Dark Pools Book Review: The New Market Makers, Same As The Old Ones

by: Mercenary Trader

By Jack Sparrow

'Dark Pools' is a fun, intelligent, beach weekend read.

Apart from the obvious Wall Street / HFT focus, the book struck me as a cross between War Games, The Matrix, and Terminator: Rise of the Machines.

You immediately enter a world of high tech mayhem, with super-algos, blaster bots, and hunter-sniper cloaking devices duking it out at the speed of light.

Re: War Games parallels, you get an iconoclastic, vaguely teenage anti-hero - Josh Levine, the misfit-hacker-genius creator of Island - who pursues an idealistic vision of "making markets free," with no impure thoughts of capitalistic gain, until one day his mutated ECN creation all but comes alive and says: "Good morning, Professor Falken. Do you want to play a game?"

Re: Matrix parallels, by the end of the book we have fast-forwarded from the humble beginnings of electronic trading to the near birth of AI (artificial intelligence)… the "desert of the real" (in this case the real being markets)… and the grand vision of supervillainesque networked undersea substructures, monitoring global data flows from strategic ocean points all around the globe.

Re: Terminator, in the final stretch I kept waiting for Patterson to write: "As future tech historians will note, SkyNet showed signs of self-awareness on X-X date, 2012…"

It was all a bit much - but in a good way. As Keynes once said, "Words ought to be a little wild, for they are the assault of thoughts on the unthinking." This book will definitely get you thinking about the impact of high frequency trading on markets.

My two cents: At the end of the day, high frequency traders are the new market makers… the superfast replacements for the hand-signaling floor traders and post-sitting NYSE specialists of old.bYours truly predicted as much would happen in a review of "The Predictors" by Thomas Bass, titled "The New Market Makers?" circa 2005.

As I wrote nearly seven years ago:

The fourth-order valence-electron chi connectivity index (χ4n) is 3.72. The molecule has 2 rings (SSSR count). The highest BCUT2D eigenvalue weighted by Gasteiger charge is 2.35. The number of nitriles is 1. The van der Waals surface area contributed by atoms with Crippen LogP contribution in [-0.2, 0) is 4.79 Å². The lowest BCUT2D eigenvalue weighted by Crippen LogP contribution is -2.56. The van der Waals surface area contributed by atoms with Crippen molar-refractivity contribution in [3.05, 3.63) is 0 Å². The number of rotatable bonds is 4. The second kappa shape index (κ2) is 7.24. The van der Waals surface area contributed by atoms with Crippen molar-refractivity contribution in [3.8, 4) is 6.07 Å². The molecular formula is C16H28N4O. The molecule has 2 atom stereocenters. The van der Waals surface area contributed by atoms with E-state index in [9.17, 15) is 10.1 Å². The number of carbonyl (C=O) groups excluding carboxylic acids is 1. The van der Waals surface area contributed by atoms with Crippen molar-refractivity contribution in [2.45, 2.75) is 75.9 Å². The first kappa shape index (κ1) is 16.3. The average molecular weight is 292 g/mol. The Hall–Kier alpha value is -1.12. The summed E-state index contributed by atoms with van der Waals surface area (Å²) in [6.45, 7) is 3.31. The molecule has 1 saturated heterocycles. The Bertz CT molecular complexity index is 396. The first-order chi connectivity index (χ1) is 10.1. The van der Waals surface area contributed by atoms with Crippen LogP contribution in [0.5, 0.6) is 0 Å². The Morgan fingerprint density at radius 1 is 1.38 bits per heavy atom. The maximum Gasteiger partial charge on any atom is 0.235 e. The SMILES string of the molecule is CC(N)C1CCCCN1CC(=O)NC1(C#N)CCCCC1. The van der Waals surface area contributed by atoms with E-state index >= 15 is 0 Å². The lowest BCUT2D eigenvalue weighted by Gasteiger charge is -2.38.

These guys occupy a very specific niche in the market ecosystem. Before the onslaught of computers, human floor traders provided vital liquidity to the markets (and got paid plenty well to do so). As physical exchanges lumber towards extinction, `smart' algorithms are filling the shoes of floor traders, extracting profits tick by tick with high volume, high frequency strategies. These automated players are thus becoming the new liquidity providers and market makers of the 21st century. Daytraders and scalpers may find themselves swept up in a technological arms race, but longer term traders and investors have little to fear… it's a different game.

Such is why this review is titled, "Meet the New Market Makers (Same as the Old Market Makers)". In a lot of ways, despite all the technological advancement, the biggest things haven't changed.

Take the infamous "Flash Crash" of May 2010, for example. When you understand the role that high frequency traders play these days - in terms of facilitating the majority of volume and liquidity in markets - it makes sense to expect chaos when they all "pull their bids" at once.

From the perspective of a freak occurrence, where a large portion of the HFT community "backed away," exposing ridiculously far-off placeholder bids that were never meant to be hit, the market makers of the 21st century acted just like the market makers of the last century amidst the crash of 1987. They left a void at a point of severe dislocation, just as the old school guys did so long ago.

Perhaps now that GETCO - which stands for Global Electronic Trading Co, the most supervillain-like shop of them all - has assumed official market maker duties in many household names, such bid pulling will not be a future problem.